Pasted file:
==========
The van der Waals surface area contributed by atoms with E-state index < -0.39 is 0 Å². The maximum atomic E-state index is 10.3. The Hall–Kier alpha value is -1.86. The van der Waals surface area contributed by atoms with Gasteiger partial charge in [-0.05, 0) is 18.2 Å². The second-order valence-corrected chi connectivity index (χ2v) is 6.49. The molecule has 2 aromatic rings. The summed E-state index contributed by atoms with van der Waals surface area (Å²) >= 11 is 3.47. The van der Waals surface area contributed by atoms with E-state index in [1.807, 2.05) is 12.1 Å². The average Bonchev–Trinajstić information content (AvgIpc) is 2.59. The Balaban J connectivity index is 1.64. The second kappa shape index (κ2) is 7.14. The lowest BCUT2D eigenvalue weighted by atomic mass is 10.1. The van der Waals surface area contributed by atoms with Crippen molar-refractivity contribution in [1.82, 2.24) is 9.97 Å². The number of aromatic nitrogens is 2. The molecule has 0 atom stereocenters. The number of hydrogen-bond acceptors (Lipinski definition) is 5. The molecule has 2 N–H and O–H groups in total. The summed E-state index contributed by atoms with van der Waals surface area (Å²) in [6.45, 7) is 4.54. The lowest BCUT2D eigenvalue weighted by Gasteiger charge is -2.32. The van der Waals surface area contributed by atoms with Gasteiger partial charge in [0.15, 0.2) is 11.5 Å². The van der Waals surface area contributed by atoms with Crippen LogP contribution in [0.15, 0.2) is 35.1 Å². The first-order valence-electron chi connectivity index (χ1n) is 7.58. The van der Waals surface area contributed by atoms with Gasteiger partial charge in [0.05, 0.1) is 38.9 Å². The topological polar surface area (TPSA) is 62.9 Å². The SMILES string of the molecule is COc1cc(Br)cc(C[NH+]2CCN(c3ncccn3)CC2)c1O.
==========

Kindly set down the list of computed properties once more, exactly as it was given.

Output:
The van der Waals surface area contributed by atoms with E-state index < -0.39 is 0 Å². The maximum atomic E-state index is 10.3. The Hall–Kier alpha value is -1.86. The van der Waals surface area contributed by atoms with Gasteiger partial charge in [-0.05, 0) is 18.2 Å². The second-order valence-corrected chi connectivity index (χ2v) is 6.49. The molecule has 2 aromatic rings. The summed E-state index contributed by atoms with van der Waals surface area (Å²) >= 11 is 3.47. The van der Waals surface area contributed by atoms with E-state index in [1.807, 2.05) is 12.1 Å². The average Bonchev–Trinajstić information content (AvgIpc) is 2.59. The Balaban J connectivity index is 1.64. The second kappa shape index (κ2) is 7.14. The lowest BCUT2D eigenvalue weighted by atomic mass is 10.1. The van der Waals surface area contributed by atoms with Crippen molar-refractivity contribution in [1.82, 2.24) is 9.97 Å². The number of aromatic nitrogens is 2. The molecule has 0 atom stereocenters. The number of hydrogen-bond acceptors (Lipinski definition) is 5. The molecule has 2 N–H and O–H groups in total. The summed E-state index contributed by atoms with van der Waals surface area (Å²) in [6.45, 7) is 4.54. The lowest BCUT2D eigenvalue weighted by Gasteiger charge is -2.32. The van der Waals surface area contributed by atoms with Gasteiger partial charge in [0.15, 0.2) is 11.5 Å². The van der Waals surface area contributed by atoms with Crippen LogP contribution in [0.15, 0.2) is 35.1 Å². The first-order valence-electron chi connectivity index (χ1n) is 7.58. The van der Waals surface area contributed by atoms with Gasteiger partial charge in [0.05, 0.1) is 38.9 Å². The topological polar surface area (TPSA) is 62.9 Å². The SMILES string of the molecule is COc1cc(Br)cc(C[NH+]2CCN(c3ncccn3)CC2)c1O.